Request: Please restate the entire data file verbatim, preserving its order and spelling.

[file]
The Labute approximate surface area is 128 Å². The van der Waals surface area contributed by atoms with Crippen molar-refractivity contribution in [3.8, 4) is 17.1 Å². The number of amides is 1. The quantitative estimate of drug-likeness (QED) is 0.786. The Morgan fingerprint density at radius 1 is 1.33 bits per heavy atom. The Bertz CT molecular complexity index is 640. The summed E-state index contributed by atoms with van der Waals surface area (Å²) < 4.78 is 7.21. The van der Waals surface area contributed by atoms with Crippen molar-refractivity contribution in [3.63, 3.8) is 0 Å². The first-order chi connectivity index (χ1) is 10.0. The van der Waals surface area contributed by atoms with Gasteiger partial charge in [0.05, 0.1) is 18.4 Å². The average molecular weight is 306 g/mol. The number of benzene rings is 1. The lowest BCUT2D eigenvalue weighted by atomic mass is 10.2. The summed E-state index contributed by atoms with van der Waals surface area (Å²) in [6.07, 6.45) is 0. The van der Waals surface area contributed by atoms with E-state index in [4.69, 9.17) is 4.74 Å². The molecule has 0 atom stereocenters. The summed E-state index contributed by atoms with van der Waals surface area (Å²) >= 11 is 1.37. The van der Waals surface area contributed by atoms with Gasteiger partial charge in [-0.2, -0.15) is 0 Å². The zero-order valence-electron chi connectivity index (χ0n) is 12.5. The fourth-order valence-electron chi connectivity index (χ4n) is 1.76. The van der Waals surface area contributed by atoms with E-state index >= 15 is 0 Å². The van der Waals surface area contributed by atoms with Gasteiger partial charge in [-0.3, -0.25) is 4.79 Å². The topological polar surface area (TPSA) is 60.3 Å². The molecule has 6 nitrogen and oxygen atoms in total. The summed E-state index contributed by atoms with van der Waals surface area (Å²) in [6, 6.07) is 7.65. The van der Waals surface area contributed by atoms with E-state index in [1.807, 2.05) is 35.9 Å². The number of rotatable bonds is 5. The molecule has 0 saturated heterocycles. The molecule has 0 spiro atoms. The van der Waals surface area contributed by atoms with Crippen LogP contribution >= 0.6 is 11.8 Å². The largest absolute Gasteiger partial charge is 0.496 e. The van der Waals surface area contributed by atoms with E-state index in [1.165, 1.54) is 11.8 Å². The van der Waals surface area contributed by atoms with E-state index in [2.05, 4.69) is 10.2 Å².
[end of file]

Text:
The Labute approximate surface area is 128 Å². The van der Waals surface area contributed by atoms with Crippen molar-refractivity contribution in [3.8, 4) is 17.1 Å². The number of amides is 1. The quantitative estimate of drug-likeness (QED) is 0.786. The Morgan fingerprint density at radius 1 is 1.33 bits per heavy atom. The Bertz CT molecular complexity index is 640. The summed E-state index contributed by atoms with van der Waals surface area (Å²) < 4.78 is 7.21. The van der Waals surface area contributed by atoms with Crippen molar-refractivity contribution in [3.63, 3.8) is 0 Å². The first-order chi connectivity index (χ1) is 10.0. The van der Waals surface area contributed by atoms with Gasteiger partial charge in [0.05, 0.1) is 18.4 Å². The average molecular weight is 306 g/mol. The number of benzene rings is 1. The lowest BCUT2D eigenvalue weighted by atomic mass is 10.2. The summed E-state index contributed by atoms with van der Waals surface area (Å²) in [6.07, 6.45) is 0. The van der Waals surface area contributed by atoms with E-state index in [4.69, 9.17) is 4.74 Å². The molecule has 0 atom stereocenters. The summed E-state index contributed by atoms with van der Waals surface area (Å²) >= 11 is 1.37. The van der Waals surface area contributed by atoms with Gasteiger partial charge in [-0.2, -0.15) is 0 Å². The zero-order valence-electron chi connectivity index (χ0n) is 12.5. The fourth-order valence-electron chi connectivity index (χ4n) is 1.76. The van der Waals surface area contributed by atoms with E-state index >= 15 is 0 Å². The van der Waals surface area contributed by atoms with Gasteiger partial charge in [-0.3, -0.25) is 4.79 Å². The topological polar surface area (TPSA) is 60.3 Å². The molecule has 6 nitrogen and oxygen atoms in total. The summed E-state index contributed by atoms with van der Waals surface area (Å²) in [6, 6.07) is 7.65. The van der Waals surface area contributed by atoms with E-state index in [1.807, 2.05) is 35.9 Å². The number of rotatable bonds is 5. The molecule has 0 saturated heterocycles. The molecule has 0 spiro atoms. The van der Waals surface area contributed by atoms with Crippen LogP contribution >= 0.6 is 11.8 Å². The largest absolute Gasteiger partial charge is 0.496 e. The van der Waals surface area contributed by atoms with E-state index in [1.165, 1.54) is 11.8 Å². The van der Waals surface area contributed by atoms with E-state index in [2.05, 4.69) is 10.2 Å².